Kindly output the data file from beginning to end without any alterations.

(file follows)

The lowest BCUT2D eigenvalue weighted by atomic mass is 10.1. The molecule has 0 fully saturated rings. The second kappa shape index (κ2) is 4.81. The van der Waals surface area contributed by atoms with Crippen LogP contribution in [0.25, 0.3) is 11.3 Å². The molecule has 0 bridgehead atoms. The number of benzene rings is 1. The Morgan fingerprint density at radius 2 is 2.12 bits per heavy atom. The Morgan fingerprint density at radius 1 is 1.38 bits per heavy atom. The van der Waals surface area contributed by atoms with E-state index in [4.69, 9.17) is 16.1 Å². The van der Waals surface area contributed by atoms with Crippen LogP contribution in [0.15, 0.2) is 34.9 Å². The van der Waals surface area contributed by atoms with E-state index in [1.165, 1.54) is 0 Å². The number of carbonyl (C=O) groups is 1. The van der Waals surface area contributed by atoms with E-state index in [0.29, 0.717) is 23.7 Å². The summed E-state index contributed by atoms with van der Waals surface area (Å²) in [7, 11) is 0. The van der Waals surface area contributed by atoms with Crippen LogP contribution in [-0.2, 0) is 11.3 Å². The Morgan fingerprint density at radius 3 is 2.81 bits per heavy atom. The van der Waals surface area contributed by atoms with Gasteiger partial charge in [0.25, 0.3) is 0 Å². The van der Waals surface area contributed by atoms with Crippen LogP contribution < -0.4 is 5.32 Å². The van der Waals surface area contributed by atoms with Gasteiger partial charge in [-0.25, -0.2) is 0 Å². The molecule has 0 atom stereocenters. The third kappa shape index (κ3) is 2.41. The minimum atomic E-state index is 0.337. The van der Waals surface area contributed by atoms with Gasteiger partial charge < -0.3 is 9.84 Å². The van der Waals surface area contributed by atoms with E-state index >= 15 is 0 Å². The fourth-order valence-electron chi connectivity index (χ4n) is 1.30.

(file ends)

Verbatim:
The lowest BCUT2D eigenvalue weighted by atomic mass is 10.1. The molecule has 0 fully saturated rings. The second kappa shape index (κ2) is 4.81. The van der Waals surface area contributed by atoms with Crippen LogP contribution in [0.25, 0.3) is 11.3 Å². The molecule has 0 bridgehead atoms. The number of benzene rings is 1. The Morgan fingerprint density at radius 2 is 2.12 bits per heavy atom. The Morgan fingerprint density at radius 1 is 1.38 bits per heavy atom. The van der Waals surface area contributed by atoms with E-state index in [4.69, 9.17) is 16.1 Å². The van der Waals surface area contributed by atoms with Crippen LogP contribution in [0.15, 0.2) is 34.9 Å². The van der Waals surface area contributed by atoms with E-state index in [1.165, 1.54) is 0 Å². The number of carbonyl (C=O) groups is 1. The van der Waals surface area contributed by atoms with E-state index in [0.29, 0.717) is 23.7 Å². The summed E-state index contributed by atoms with van der Waals surface area (Å²) in [7, 11) is 0. The van der Waals surface area contributed by atoms with Crippen LogP contribution in [-0.2, 0) is 11.3 Å². The Morgan fingerprint density at radius 3 is 2.81 bits per heavy atom. The van der Waals surface area contributed by atoms with Gasteiger partial charge in [0.25, 0.3) is 0 Å². The van der Waals surface area contributed by atoms with Crippen LogP contribution < -0.4 is 5.32 Å². The van der Waals surface area contributed by atoms with Gasteiger partial charge in [-0.25, -0.2) is 0 Å². The molecule has 0 atom stereocenters. The third kappa shape index (κ3) is 2.41. The minimum atomic E-state index is 0.337. The van der Waals surface area contributed by atoms with Gasteiger partial charge < -0.3 is 9.84 Å². The van der Waals surface area contributed by atoms with E-state index >= 15 is 0 Å². The fourth-order valence-electron chi connectivity index (χ4n) is 1.30.